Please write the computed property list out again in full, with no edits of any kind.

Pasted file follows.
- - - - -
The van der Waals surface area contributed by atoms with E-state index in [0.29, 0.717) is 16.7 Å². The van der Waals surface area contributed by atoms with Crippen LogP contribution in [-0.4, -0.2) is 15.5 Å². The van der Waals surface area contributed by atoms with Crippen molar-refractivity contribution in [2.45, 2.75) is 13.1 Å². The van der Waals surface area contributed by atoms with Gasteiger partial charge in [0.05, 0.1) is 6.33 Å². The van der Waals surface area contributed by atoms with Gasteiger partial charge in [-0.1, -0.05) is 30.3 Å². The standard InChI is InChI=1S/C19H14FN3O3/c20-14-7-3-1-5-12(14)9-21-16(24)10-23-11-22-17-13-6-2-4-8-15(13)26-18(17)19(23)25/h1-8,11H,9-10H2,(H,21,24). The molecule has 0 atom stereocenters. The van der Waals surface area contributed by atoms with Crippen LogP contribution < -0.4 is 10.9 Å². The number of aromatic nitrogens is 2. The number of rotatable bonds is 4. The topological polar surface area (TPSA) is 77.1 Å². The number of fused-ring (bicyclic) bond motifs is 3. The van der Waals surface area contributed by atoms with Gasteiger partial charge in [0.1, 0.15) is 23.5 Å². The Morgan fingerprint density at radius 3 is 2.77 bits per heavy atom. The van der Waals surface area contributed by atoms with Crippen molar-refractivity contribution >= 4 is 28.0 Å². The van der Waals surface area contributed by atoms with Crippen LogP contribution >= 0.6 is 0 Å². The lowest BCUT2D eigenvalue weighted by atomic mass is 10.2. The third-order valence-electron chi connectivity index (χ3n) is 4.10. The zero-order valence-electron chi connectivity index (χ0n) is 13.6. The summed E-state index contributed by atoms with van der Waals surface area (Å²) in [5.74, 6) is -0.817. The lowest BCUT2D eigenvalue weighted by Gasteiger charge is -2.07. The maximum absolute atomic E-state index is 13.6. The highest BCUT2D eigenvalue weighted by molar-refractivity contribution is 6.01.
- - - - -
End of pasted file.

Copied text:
The van der Waals surface area contributed by atoms with E-state index in [0.29, 0.717) is 16.7 Å². The van der Waals surface area contributed by atoms with Crippen LogP contribution in [-0.4, -0.2) is 15.5 Å². The van der Waals surface area contributed by atoms with Crippen molar-refractivity contribution in [2.45, 2.75) is 13.1 Å². The van der Waals surface area contributed by atoms with Gasteiger partial charge in [0.05, 0.1) is 6.33 Å². The van der Waals surface area contributed by atoms with Gasteiger partial charge in [-0.1, -0.05) is 30.3 Å². The standard InChI is InChI=1S/C19H14FN3O3/c20-14-7-3-1-5-12(14)9-21-16(24)10-23-11-22-17-13-6-2-4-8-15(13)26-18(17)19(23)25/h1-8,11H,9-10H2,(H,21,24). The molecule has 0 atom stereocenters. The van der Waals surface area contributed by atoms with Crippen LogP contribution < -0.4 is 10.9 Å². The number of aromatic nitrogens is 2. The number of rotatable bonds is 4. The topological polar surface area (TPSA) is 77.1 Å². The number of fused-ring (bicyclic) bond motifs is 3. The van der Waals surface area contributed by atoms with Gasteiger partial charge in [0.1, 0.15) is 23.5 Å². The Morgan fingerprint density at radius 3 is 2.77 bits per heavy atom. The van der Waals surface area contributed by atoms with Crippen molar-refractivity contribution >= 4 is 28.0 Å². The van der Waals surface area contributed by atoms with Crippen LogP contribution >= 0.6 is 0 Å². The lowest BCUT2D eigenvalue weighted by atomic mass is 10.2. The third-order valence-electron chi connectivity index (χ3n) is 4.10. The zero-order valence-electron chi connectivity index (χ0n) is 13.6. The summed E-state index contributed by atoms with van der Waals surface area (Å²) in [5.74, 6) is -0.817. The lowest BCUT2D eigenvalue weighted by Gasteiger charge is -2.07. The maximum absolute atomic E-state index is 13.6. The highest BCUT2D eigenvalue weighted by molar-refractivity contribution is 6.01.